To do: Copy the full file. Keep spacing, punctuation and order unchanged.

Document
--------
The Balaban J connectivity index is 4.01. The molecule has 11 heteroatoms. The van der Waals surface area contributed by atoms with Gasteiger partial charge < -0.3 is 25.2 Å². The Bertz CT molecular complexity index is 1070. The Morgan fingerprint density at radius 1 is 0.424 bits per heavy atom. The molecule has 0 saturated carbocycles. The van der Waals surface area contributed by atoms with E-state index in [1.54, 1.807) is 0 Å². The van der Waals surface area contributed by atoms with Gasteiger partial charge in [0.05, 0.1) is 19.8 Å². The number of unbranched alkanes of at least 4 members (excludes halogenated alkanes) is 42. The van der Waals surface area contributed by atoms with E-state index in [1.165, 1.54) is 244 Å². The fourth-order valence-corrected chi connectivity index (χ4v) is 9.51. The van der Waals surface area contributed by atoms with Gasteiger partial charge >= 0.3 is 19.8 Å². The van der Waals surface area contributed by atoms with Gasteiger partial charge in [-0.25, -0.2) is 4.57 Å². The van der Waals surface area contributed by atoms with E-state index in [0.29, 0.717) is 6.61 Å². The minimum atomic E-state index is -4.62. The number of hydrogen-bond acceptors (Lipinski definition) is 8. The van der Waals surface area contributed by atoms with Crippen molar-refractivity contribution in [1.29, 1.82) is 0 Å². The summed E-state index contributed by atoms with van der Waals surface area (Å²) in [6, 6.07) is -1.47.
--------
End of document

The Balaban J connectivity index is 4.01. The molecule has 11 heteroatoms. The van der Waals surface area contributed by atoms with Gasteiger partial charge < -0.3 is 25.2 Å². The Bertz CT molecular complexity index is 1070. The Morgan fingerprint density at radius 1 is 0.424 bits per heavy atom. The molecule has 0 saturated carbocycles. The van der Waals surface area contributed by atoms with E-state index in [1.54, 1.807) is 0 Å². The van der Waals surface area contributed by atoms with Gasteiger partial charge in [0.05, 0.1) is 19.8 Å². The number of unbranched alkanes of at least 4 members (excludes halogenated alkanes) is 42. The van der Waals surface area contributed by atoms with E-state index in [1.165, 1.54) is 244 Å². The fourth-order valence-corrected chi connectivity index (χ4v) is 9.51. The van der Waals surface area contributed by atoms with Gasteiger partial charge >= 0.3 is 19.8 Å². The van der Waals surface area contributed by atoms with Gasteiger partial charge in [-0.25, -0.2) is 4.57 Å². The van der Waals surface area contributed by atoms with E-state index in [0.29, 0.717) is 6.61 Å². The minimum atomic E-state index is -4.62. The number of hydrogen-bond acceptors (Lipinski definition) is 8. The van der Waals surface area contributed by atoms with Crippen molar-refractivity contribution in [1.29, 1.82) is 0 Å². The summed E-state index contributed by atoms with van der Waals surface area (Å²) in [6, 6.07) is -1.47.